Oh, and they are not going to the playoffs.
29. Chip Kelly — 49ers (1-12)
Chip Kelly’s in the same situation as Jackson. His roster is devoid of talent, which isn’t his fault. That’s why he gets a pass.
28. Marvin Lewis — Cincinnati Bengals (5-7-1)
When I picked the Bengals to represent the AFC in the Super Bowl, it felt like an OK pick considering the Bengals had journeyed to the postseason in each of the past five seasons. Instead, the Bengals have gone 5-7-1. Lewis’ team isn’t as bad as the other teams in this category, but he gets downgraded because his team was supposed to be playoff bound, and they’re not.
27. Todd Bowles — New York Jets (4-9)
The biggest mistake Todd Bowles made was sticking with Ryan Fitzpatrick — not just once, but multiple times. He signed Fitzpatrick during training camp and then refused to bench him as FitzTragic wrecked the Jets’ season. Still, I’m not certain Bowles had any shot at winning this year. Even if he benched Fitzpatrick, he would’ve been playing either Geno Smith , Bryce Petty , or Christian Hackenberg . Bowles wasn’t going to win any games with those three quarterbacks. Bowles isn’t the Jets’ biggest issue.
26. John Fox — Chicago Bears (3-10)
John Fox got dealt a bad hand. Jay Cutler was hurt all year and Brian Hoyer also ended up on injured reserve. Alshon Jeffery was suspended for a quarter of the year and Kevin White pretty much missed the entire season. Still, give Fox credit for the Bears’ effort level. Despite a clear lack of talent at certain positions, the Bears play hard every week.
25. Mike McCoy — San Diego Chargers (5-8)
I’m not sure if Mike McCoy’s team is bad (they’re certainly entertaining!) but he deserves some blame for all of those early season games his team choked away.
24. Chuck Pagano — Indianapolis Colts (6-7)
The Colts should be winning the mediocre AFC South. Instead, they can’t find a way to help Andrew Luck . That’s on the front office and the coaching staff.
Tier 3: No chance to win
23. Ron Rivera — Carolina Panthers (5-8)
Ron Rivera went from the Super Bowl to missing the playoffs. His recent decision to bench Cam Newton for a series backfired and the Panthers hardly resemble the team they were a year ago, when Rivera took home the award. Not much explanation is needed to explain why he won’t repeat.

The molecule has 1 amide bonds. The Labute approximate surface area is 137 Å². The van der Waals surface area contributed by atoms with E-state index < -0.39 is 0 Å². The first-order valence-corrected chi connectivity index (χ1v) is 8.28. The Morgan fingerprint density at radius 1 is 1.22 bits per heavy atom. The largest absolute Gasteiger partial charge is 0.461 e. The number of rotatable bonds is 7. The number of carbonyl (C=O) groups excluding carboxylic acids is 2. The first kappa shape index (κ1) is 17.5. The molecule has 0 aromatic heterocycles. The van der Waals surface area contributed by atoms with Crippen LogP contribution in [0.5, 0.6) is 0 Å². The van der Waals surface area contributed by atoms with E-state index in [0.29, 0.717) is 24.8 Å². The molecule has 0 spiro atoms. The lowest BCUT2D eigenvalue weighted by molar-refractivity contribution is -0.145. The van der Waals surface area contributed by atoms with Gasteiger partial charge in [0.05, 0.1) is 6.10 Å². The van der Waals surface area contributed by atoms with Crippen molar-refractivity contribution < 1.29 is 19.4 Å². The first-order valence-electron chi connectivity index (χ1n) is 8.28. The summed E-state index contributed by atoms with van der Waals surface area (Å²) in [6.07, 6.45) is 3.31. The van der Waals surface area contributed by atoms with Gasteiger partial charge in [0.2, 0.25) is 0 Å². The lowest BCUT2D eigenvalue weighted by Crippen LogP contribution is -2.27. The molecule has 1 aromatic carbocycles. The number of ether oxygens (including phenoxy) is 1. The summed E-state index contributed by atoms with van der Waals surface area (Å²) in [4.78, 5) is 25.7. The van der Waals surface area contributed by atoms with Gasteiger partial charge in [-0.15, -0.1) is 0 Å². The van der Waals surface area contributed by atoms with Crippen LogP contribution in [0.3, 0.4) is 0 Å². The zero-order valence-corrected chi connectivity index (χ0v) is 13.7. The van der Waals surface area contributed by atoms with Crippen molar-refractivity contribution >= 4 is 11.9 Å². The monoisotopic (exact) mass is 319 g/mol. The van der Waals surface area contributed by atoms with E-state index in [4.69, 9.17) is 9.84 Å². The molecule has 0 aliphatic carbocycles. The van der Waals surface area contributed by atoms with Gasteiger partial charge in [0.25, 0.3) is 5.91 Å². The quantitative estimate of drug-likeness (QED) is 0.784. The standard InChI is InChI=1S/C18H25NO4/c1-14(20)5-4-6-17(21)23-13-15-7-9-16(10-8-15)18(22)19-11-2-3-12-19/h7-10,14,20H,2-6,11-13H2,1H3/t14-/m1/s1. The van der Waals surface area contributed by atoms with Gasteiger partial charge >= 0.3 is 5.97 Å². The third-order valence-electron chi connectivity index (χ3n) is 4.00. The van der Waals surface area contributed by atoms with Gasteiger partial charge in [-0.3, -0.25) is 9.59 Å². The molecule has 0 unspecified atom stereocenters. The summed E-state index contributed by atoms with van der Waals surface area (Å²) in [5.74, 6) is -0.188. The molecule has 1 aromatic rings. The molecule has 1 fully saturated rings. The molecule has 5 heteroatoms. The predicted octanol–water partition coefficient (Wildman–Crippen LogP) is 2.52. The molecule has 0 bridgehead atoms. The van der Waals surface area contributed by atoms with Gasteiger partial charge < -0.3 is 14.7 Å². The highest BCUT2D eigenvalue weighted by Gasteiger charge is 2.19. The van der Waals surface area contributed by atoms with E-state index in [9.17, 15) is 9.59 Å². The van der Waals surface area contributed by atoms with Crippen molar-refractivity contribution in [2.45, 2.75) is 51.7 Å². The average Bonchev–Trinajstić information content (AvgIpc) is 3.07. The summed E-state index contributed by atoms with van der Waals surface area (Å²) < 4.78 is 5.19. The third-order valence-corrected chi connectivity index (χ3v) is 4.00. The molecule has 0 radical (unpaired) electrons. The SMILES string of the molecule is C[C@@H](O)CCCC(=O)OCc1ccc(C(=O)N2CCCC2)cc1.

22. Sean Payton — New Orleans Saints (5-8)
By now, Payton is at least getting consistent at this no-playoffs thing. The Saints’ offense is good, but Payton remains allergic to good defense. They’re ranked 25th in defensive DVOA.
21. Bruce Arians — Cardinals (5-7-1)
It’s a shame: If not for a poor kicking game, the Cardinals might’ve been in a position to make the playoffs. Instead, you have Bruce Arians saying stuff like this after a loss to the Miami Dolphins :
“We practiced with a wet ball on Wednesday and didn’t have any problems,” Arians said, per the Associate Press. “But when it continually pours when you have the ball, which was kind of odd, it’s tough.”
Blaming the totally biased weather really isn’t Coach of the Year material.
20. Rex Ryan — Buffalo Bills (6-7)
Rex Ryan is still Rex Ryan. He has absolutely zero case to be Coach of the Year (in fact, he has a better chance to be fired), so enjoy a photo of Rex and Rob biking:
19. Doug Pederson — Philadelphia Eagles (5-8)
The Eagles weren’t supposed to do anything this season and Pederson has at least made them competitive with a rookie quarterback. Pederson certainly isn’t hurting his team. He’s been fine.
18. Mike McCarthy — Green Bay Packers (7-6)
Mike McCarthy has done enough in recent weeks to ensure that he’ll be back next year, but he’s hardly helped his team. His offense, again, has needed tweaks and he’s been stubborn in adapting. Still, he’ll climb up the rankings if the Packers win out and find a way into the postseason. For now, he’s this low on the list because the Packers entered the year with Super Bowl expectations and they haven’t met them.
Tier 2: You can make a case
17. Bill O’Brien — Houston Texans (7-6)